U.S. Senator Marco Rubio returned to New Hampshire for a three-day swing on Monday with a lot of ground to make up before the first primary ballots of the Republican presidential race are cast. A promising young favorite of party elites, he faces concerns about the wisdom of his campaign strategy and lack of a clear path to the nomination.
The Floridian's strategy appears to involve unifying the GOP's establishment wing behind him and siphoning enough votes from his Senate colleague, Ted Cruz, to prevent the Texan from consolidating the party's conservative wing. That would enable Rubio, rather than Cruz, to emerge as the party's alternative to Donald Trump, the billionaire businessman who has been leading national polls since the summer.
According to people in Rubio's orbit, the campaign views the well-funded Cruz as its primary long-term threat and wants to halt his recent momentum. Rubio's advisers think he has an equally good shot of winning over conservatives, given the near equal popularity the two senators enjoy among Republican voters (favorable-to-unfavorable ratings of 58-18 for Cruz; 55-18 for Rubio, according to a recent poll).
But less than six weeks before the first votes of the race will be cast, Rubio has a light footprint in Iowa and New Hampshire compared to some of his chief competitors in each state. Eschewing the kind of labor-intensive retail campaigning that voters in those early-voting states traditionally demand, Rubio is waging a gamble by running a more national- and media-driven campaign. He has also placed a premium on landing wealthy donors, with notable successes.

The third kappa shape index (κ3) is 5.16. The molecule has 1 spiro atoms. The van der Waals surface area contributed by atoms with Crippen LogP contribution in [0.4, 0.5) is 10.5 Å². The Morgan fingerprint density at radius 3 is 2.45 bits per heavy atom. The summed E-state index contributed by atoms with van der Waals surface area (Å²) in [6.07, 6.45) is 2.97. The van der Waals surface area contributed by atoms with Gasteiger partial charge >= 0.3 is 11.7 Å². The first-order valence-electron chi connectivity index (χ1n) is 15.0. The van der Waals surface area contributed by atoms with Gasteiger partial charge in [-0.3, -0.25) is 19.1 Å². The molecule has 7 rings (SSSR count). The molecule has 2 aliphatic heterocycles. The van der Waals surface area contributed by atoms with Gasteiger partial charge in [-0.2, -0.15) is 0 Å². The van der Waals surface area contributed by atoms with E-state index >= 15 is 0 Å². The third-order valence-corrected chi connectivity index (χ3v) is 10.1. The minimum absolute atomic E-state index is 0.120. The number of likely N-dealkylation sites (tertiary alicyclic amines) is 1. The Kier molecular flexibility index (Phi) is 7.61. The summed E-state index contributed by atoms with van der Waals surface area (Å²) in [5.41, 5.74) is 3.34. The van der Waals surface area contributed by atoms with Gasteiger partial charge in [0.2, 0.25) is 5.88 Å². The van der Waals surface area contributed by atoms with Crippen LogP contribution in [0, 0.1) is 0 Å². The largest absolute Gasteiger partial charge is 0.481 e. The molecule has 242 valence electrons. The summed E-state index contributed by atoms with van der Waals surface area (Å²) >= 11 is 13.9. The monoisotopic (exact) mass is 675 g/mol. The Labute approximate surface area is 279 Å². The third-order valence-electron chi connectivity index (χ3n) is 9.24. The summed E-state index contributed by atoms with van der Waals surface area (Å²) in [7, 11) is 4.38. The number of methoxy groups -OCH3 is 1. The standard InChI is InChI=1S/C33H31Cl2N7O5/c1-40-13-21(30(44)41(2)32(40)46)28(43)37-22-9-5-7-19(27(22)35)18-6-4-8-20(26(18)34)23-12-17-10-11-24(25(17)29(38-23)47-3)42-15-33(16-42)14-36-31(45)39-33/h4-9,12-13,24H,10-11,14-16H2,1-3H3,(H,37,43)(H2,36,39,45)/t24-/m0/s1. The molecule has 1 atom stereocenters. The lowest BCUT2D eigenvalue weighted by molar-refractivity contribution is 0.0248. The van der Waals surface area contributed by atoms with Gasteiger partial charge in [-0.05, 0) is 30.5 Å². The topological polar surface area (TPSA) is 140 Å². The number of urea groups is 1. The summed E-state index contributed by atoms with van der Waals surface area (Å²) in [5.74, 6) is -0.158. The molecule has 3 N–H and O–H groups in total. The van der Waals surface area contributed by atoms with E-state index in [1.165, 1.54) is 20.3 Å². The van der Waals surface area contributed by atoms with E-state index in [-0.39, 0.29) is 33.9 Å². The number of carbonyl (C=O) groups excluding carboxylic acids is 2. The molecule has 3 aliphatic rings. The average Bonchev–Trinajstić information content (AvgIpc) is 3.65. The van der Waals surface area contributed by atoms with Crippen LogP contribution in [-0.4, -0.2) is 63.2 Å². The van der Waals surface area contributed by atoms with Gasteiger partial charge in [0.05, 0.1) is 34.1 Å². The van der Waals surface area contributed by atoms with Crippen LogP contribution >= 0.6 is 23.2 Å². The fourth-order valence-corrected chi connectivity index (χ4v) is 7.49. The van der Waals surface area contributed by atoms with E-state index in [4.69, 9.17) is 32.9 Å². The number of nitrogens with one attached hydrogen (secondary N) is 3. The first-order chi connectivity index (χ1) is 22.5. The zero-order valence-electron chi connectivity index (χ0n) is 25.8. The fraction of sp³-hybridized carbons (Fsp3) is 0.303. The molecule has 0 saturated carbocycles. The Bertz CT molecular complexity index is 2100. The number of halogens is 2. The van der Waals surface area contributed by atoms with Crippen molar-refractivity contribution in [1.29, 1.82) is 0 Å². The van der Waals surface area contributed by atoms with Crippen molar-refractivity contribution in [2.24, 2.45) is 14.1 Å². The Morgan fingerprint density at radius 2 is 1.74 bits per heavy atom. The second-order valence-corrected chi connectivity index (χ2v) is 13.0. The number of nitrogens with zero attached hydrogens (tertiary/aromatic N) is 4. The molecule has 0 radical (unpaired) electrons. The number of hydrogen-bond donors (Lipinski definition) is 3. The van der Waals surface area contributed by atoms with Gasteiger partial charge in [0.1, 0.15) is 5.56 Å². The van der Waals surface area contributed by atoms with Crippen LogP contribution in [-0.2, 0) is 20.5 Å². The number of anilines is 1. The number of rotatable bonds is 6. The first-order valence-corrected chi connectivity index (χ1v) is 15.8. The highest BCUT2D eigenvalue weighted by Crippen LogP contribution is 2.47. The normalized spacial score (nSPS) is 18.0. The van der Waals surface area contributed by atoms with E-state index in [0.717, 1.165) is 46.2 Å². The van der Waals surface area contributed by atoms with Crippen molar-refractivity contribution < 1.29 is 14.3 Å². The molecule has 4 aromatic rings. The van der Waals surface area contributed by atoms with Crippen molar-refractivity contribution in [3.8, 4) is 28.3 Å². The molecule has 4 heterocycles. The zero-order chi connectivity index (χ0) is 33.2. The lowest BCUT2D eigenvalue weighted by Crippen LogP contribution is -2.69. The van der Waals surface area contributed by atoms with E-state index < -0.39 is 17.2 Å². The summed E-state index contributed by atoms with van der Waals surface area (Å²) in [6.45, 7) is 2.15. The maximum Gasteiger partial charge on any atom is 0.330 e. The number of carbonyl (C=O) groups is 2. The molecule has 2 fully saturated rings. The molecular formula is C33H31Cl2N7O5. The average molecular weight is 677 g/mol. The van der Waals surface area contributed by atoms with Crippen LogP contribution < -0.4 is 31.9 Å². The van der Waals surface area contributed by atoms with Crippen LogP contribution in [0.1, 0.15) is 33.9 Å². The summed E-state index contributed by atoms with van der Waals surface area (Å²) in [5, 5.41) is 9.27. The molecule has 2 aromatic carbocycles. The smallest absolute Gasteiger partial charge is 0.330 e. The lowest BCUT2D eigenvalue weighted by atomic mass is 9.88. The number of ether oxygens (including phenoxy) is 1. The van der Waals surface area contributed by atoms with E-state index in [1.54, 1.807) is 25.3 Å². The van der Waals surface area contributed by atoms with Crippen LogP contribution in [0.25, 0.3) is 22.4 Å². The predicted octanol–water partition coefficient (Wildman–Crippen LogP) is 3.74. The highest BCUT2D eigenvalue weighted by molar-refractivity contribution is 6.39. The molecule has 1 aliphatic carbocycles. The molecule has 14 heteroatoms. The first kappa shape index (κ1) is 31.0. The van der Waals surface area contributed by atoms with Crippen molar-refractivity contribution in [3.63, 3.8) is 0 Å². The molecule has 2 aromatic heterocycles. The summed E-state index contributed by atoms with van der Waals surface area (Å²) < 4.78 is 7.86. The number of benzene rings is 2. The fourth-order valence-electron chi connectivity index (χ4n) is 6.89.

As a result, in New Hampshire, which may be Rubio's best bet for an early state victory, some Republican voters view him as a man of mystery. Even as he faces fire for missing Senate votes, Rubio has spent less time in the state and has fewer campaign staff and volunteers than some of his rivals.
"It's a problem for him if he's not gonna show up here," said Bill Dunham, 68, of Brentwood, N.H., an undecided voter at a rally for New Jersey Governor Chris Christie on Saturday in Exeter. "Nobody's ever called me on the phone or emailed me saying Marco Rubio is going to be in Exeter—or somewhere around here. I don't even know where he is at the moment."
Renee Plummer, a prominent and widely-courted Republican activist in New Hampshire, said Rubio is well-liked and has something "special" but that his sparse visits to the Granite State aren't helping him.
"You have to be here. People want to see you," said Plummer. She has endorsed Christie, who's surging in the state. Asked to describe Rubio's reputation among New Hampshire Republicans, Plummer said, "That he missed a lot of votes. That maybe there's a few things there that haven't come out about him."
If Rubio falters early, some strategists wonder if he can recover.
"The overall contest is heavily influenced by the momentum candidates get from wins or perceived wins. It becomes difficult to consolidate support if you don't have one of the early states in your trophy case," said Kevin Madden, a former top adviser to Mitt Romney's 2012 presidential campaign. "Is there a path without a win in one of those states? Possibly, but it's a path with longer odds."
Never in the modern nominating contest has a Republican won the nomination after losing both Iowa and New Hampshire. Rudy Giuliani's once front-running 2008 campaign faded after he failed in the early states. Romney's 2012 victory in New Hampshire helped him consolidate support and gradually knock off rivals.
"There is no substitute for a good ground game," said Republican strategist and lobbyist John Feehery.